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Jimmie Vaughan

Plays Blues, Ballads & Favorites

Shout Factory!

Buy if you like: Louis Jordan, Louis Prima

Guitarist Jimmie Vaughan seems most at home in the jump-blues era, when big-finned land yachts, slicked-back hair and honkin' saxes ruled. He fills this album with hefty nuggets from that period, like "(She's Got the) Blues for Sale," "RM Blues" and "The Pleasure's All Mine," while giving others, like "I'm Leavin' It Up to You," full horn treatments as well. Unfortunately, Vaughan also relies on old pal Lou Ann Barton for vocal support; her limited-range and almost atonal sound drag down cuts like "Come Love." The Barton-free tunes fare better, and Vaughan's instrumental original, "Comin' & Goin'," is quite tasty. But the late Bill Willis' singing and virtuosic B3 solo on a cover of Willie Nelson's "Funny How Time Slips Away" becomes the defining moment of this disc — as well as its salvation. If only Willis had handled the rest of the vocals, we'd really have something jumpin'. — Lynne Margolis

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The Like

Release Me

Downtown

Buy if you like: The Bangles, the Ronettes

The music world can always use a great all-girl power pop band, and Mark Ronson's latest find appears ready to fill the void. Although the L.A. band has been around since 2001, Release Me is only their second full-length album. And the acclaimed Amy Winehouse producer makes the most of it, bringing out a cool retro feel that's way more Ronettes than Go-Gos. "Walk of Shame" and "He's Not a Boy" are bouncy uber-catchy numbers packed with made-for-summer melodies. And even when the group slows things down a bit — as on "Narcissus in a Red Dress" — it only serves to provide a welcome ebb and flow. In fact, there's not a single throwaway track in this 12-song collection. The Like may not be the most original band around, but they should have no problem winning over retro, garage pop and new wave fans everywhere. — Alan Sculley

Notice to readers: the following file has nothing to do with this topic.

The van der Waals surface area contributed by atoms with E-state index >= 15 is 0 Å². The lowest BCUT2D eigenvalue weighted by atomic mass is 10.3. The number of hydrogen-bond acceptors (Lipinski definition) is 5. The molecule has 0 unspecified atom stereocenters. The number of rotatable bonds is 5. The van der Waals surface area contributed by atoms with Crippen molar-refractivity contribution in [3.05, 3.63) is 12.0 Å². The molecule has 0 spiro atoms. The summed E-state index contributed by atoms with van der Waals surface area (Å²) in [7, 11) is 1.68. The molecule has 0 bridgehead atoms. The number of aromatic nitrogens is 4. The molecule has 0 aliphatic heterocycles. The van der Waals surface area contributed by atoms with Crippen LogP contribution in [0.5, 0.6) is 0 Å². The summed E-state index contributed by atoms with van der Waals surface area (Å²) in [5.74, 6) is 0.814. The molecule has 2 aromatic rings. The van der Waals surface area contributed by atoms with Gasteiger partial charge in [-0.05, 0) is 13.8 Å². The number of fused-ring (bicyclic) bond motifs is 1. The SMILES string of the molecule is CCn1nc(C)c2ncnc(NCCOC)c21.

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Paul Thorn

Pimps and Preachers

Perpetual Obscurity

Buy if you like: JJ Grey, Fred Eaglesmith

Paul Thorn has a knack for writing from the raw underbelly of America, places that both fascinate and repulse those who don't dwell there. At the same time, he somehow manages to turn his observations and stories (including the title tune) into universal truths — most clearly on "You're Not the Only One" ("When you sing this song, insert your name / The problems we have are all the same"). Every track contains some well-phrased bit of wisdom, from "Tequila Is Good for the Heart" and "Better Days Ahead" to "You Might Be Wrong" and "I Hope I'm Doin' This Right." There's the funky "Buckskin Jones," the lovely "Walk a Mile in Rayann's Shoes" and the irrepressible "I Don't Like Half the Folks I Love," all worthy sentiments. Finish it off with the bluesy, bittersweet "That's Life," and you've got a collection of fine songs that always hit just the right note. — Lynne Margolis

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